Research supports the notion that the dimensions of perfectionism have different motivational qualities and demonstrates the value of investigating perfectionism from a SDT perspective (e.g. Moore et al., 2018). Evidence suggests that the motivation associated with SOP is mainly autonomous and approach-orientated whereas the motivation relating to SPP is overall controlled motivation and avoidance-oriented (see Stoeber et al., 2018, for a review). In the following, we aim to provide a more detailed argumentation concerning perfectionism and its relationship with satisfaction of the three needs at work.

According to SDT (Deci & Ryan, 1985) and differences in causality orientations, individuals high in SOP are likely to orient towards workplace environments that allow them to take responsibility for their behaviour and to seek jobs and tasks where they can demonstrate self-initiation and strive towards their high standards. This orientation should facilitate the experience of autonomy satisfaction. Individuals high in SPP, on the other hand, are likely to be more attuned to external controls, such as rewards and the demands of others, than to their own will and interests. Thus, they are likely to seek jobs that meet the expectations of others such as family or friends (e.g., high pay), feel pressurized, and thus hesitate to proactively engage in activities. In addition, they should place high importance on aligning to supervisors, colleagues or clients’ demands when conducting tasks, constantly aiming to avoid failure and disapproval. Therefore, they should experience a lack of autonomy satisfaction.


SOP is positively related (a) and SPP is negatively related (b) to autonomy satisfaction.

Given their autonomy orientation, employees high in SOP can be expected to actively seek out jobs and tasks that are challenging and allow them to make progress towards their own high demands. Employees high in SPP, by contrast, should not only find themselves in less challenging jobs but also avoid challenging tasks. They may be constantly confronted with the anxiety about not meeting the unrealistic high expectations of others and their own inadequacy to fulfil these expectations. In addition, they may have difficulties in deriving satisfaction, even from successful tasks, as they believe that the result will be not good enough. This line of reasoning can be supported by assumptions of the two-process model (Sheldon & Schüler, 2011). A strong motive disposition for achievement (“wanting” certain experiences), which is highly salient in both SOP and SPP, should enable “having” competence satisfaction. However, given that different hope and fear components predominate, employees high in SOP and those high in SPP should exhibit different behaviours, cognitions, and emotions in the same motive-relevant situation (Schüler et al., 2019): Fearing and also expecting to fall short of others’ demands, employees high in SPP might engage less in a new work task or even avoid the task to avoid failure. They would handicap themselves in terms of experiencing of competence. Hoping to succeed, employees high in SOP may engage in the same new work task, master the task, and experience competence satisfaction. Supporting these arguments, research has linked SOP to task approach goals, task mastery, self-efficacy, and satisfaction and pride after high performance and SPP to fear of negative evaluations, task failure, procrastination, low self-efficacy, and dissatisfaction after high performance (Flett et al., 1992; Hewitt & Flett, 1991; Mills & Blankstein, 2000; Stoeber & Yang, 2010; Stoeber et al., 2015).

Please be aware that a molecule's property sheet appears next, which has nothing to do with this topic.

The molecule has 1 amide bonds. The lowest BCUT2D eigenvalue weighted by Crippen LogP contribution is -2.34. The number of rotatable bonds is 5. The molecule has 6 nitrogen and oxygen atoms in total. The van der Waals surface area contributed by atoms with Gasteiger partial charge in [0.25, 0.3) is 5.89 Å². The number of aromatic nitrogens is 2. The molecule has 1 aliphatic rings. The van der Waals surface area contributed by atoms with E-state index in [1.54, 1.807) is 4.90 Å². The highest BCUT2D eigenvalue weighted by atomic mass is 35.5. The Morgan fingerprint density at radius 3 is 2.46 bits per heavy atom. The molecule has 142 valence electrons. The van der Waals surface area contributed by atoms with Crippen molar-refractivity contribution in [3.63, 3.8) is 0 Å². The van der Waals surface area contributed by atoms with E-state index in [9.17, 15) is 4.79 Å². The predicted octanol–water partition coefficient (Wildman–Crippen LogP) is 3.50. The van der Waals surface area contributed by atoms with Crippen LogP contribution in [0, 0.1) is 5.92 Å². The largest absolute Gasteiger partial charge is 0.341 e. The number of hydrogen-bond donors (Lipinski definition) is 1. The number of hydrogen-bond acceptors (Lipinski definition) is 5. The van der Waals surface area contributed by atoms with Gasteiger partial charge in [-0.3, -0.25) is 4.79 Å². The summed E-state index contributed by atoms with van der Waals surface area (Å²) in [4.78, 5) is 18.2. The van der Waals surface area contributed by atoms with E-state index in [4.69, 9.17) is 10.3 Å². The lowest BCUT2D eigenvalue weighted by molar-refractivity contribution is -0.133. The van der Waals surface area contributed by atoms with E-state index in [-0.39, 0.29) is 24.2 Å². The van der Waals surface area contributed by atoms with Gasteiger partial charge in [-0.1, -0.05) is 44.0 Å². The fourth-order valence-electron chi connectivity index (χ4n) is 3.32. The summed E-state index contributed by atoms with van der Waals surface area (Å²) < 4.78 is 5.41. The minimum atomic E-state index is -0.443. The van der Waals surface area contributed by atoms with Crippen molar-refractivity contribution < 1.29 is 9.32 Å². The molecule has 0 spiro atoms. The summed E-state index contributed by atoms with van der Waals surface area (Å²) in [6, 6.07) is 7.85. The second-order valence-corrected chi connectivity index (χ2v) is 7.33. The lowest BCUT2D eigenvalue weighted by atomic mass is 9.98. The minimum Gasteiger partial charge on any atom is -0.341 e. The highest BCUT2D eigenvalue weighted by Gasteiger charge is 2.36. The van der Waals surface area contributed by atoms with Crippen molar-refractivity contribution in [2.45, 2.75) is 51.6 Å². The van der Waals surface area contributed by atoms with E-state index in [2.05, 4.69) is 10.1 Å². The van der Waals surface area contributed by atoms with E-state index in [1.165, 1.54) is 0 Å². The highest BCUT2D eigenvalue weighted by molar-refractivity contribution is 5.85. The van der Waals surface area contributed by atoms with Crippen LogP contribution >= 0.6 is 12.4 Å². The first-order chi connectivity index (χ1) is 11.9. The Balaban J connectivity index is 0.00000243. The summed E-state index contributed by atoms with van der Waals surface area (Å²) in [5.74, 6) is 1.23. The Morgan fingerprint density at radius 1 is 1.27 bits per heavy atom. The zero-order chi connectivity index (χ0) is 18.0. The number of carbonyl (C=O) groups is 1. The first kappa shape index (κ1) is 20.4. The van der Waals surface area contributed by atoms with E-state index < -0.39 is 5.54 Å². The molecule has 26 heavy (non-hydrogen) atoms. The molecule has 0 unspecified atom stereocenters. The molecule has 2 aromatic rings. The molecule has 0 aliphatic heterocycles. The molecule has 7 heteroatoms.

SOP is positively related (a) and SPP is negatively related (b) to competence satisfaction.

Furthermore, differences in relatedness satisfaction can be hypothesized. Concerning social interactions, an autonomy orientation will facilitate relatedness satisfaction through active engagement in one’s social context and natural, honest social interactions, whereas a control orientation may lead to defensive functioning (Hodgins et al., 1996). Employees high in SOP should feel more related to their supervisors and colleagues and experience them as comparatively supportive. Socially-prescribed perfectionists, on the contrary, should feel rather disconnected from others at work, perceiving others as overly demanding and displaying constant effort to maintain a perfect outward appearance. The latter aspect is captured in the concept of perfectionistic self-presentation which describes an interpersonal expression of perfectionism that is related to inauthentic expressions of the self, anxiety in social interactions, and social self-esteem deficits (Hewitt et al., 2003).

Perfectionism has been described as developing in response to finding a sense of affiliation and connection with others, combined with the assumption that appearing to be perfect ensures mattering to others and approval from others (Hewitt et al., 2017). Thus, there is a link to the motive disposition for affiliation. Again, different hope and fear components dominate which should result in different behaviour that is differently successful in satisfying the need for relatedness. We argue that the pursuit of others’ approval inherent in SOP is more closely related to hope for closeness which is why one acts naturally in a social situation without feeling restricted. Fearing others’ disapproval and rejection, employees high in SPP should act insecure in the same situation. Evidence supports this notion and found SPP to relate to high sensitivity to interpersonal cues that indicate evaluation or rejection (Flett et al., 2014; Hewitt & Flett, 1991).